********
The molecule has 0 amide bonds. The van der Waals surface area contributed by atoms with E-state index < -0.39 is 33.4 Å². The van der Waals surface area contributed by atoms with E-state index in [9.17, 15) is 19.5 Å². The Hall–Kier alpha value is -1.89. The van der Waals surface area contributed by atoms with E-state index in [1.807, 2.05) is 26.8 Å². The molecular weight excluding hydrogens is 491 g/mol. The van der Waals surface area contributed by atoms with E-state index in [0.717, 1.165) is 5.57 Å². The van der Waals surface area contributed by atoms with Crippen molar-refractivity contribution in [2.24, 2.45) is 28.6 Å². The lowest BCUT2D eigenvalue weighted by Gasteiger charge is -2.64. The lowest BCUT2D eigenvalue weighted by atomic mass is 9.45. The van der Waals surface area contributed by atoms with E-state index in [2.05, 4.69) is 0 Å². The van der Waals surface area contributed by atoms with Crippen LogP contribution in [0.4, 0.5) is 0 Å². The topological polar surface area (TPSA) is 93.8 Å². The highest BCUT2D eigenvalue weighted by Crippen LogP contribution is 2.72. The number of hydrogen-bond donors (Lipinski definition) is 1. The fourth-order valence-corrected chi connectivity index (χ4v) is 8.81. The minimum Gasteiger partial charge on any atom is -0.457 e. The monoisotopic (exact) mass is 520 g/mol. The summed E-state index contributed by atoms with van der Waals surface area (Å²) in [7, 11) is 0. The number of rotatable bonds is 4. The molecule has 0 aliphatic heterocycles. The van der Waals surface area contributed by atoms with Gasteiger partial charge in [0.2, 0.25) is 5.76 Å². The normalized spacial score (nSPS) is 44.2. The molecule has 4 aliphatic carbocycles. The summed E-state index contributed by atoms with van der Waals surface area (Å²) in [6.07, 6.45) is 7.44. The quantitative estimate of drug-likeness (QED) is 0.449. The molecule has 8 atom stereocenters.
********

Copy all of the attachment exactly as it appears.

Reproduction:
The molecule has 0 amide bonds. The van der Waals surface area contributed by atoms with E-state index < -0.39 is 33.4 Å². The van der Waals surface area contributed by atoms with E-state index in [9.17, 15) is 19.5 Å². The Hall–Kier alpha value is -1.89. The van der Waals surface area contributed by atoms with E-state index in [1.807, 2.05) is 26.8 Å². The molecular weight excluding hydrogens is 491 g/mol. The van der Waals surface area contributed by atoms with E-state index in [0.717, 1.165) is 5.57 Å². The van der Waals surface area contributed by atoms with Crippen molar-refractivity contribution in [2.24, 2.45) is 28.6 Å². The lowest BCUT2D eigenvalue weighted by Gasteiger charge is -2.64. The lowest BCUT2D eigenvalue weighted by atomic mass is 9.45. The van der Waals surface area contributed by atoms with E-state index in [2.05, 4.69) is 0 Å². The van der Waals surface area contributed by atoms with Crippen LogP contribution in [0.4, 0.5) is 0 Å². The topological polar surface area (TPSA) is 93.8 Å². The highest BCUT2D eigenvalue weighted by Crippen LogP contribution is 2.72. The number of hydrogen-bond donors (Lipinski definition) is 1. The fourth-order valence-corrected chi connectivity index (χ4v) is 8.81. The minimum Gasteiger partial charge on any atom is -0.457 e. The monoisotopic (exact) mass is 520 g/mol. The summed E-state index contributed by atoms with van der Waals surface area (Å²) in [7, 11) is 0. The number of rotatable bonds is 4. The molecule has 0 aliphatic heterocycles. The van der Waals surface area contributed by atoms with Gasteiger partial charge in [0.2, 0.25) is 5.76 Å². The normalized spacial score (nSPS) is 44.2. The molecule has 4 aliphatic carbocycles. The summed E-state index contributed by atoms with van der Waals surface area (Å²) in [6.07, 6.45) is 7.44. The quantitative estimate of drug-likeness (QED) is 0.449. The molecule has 8 atom stereocenters.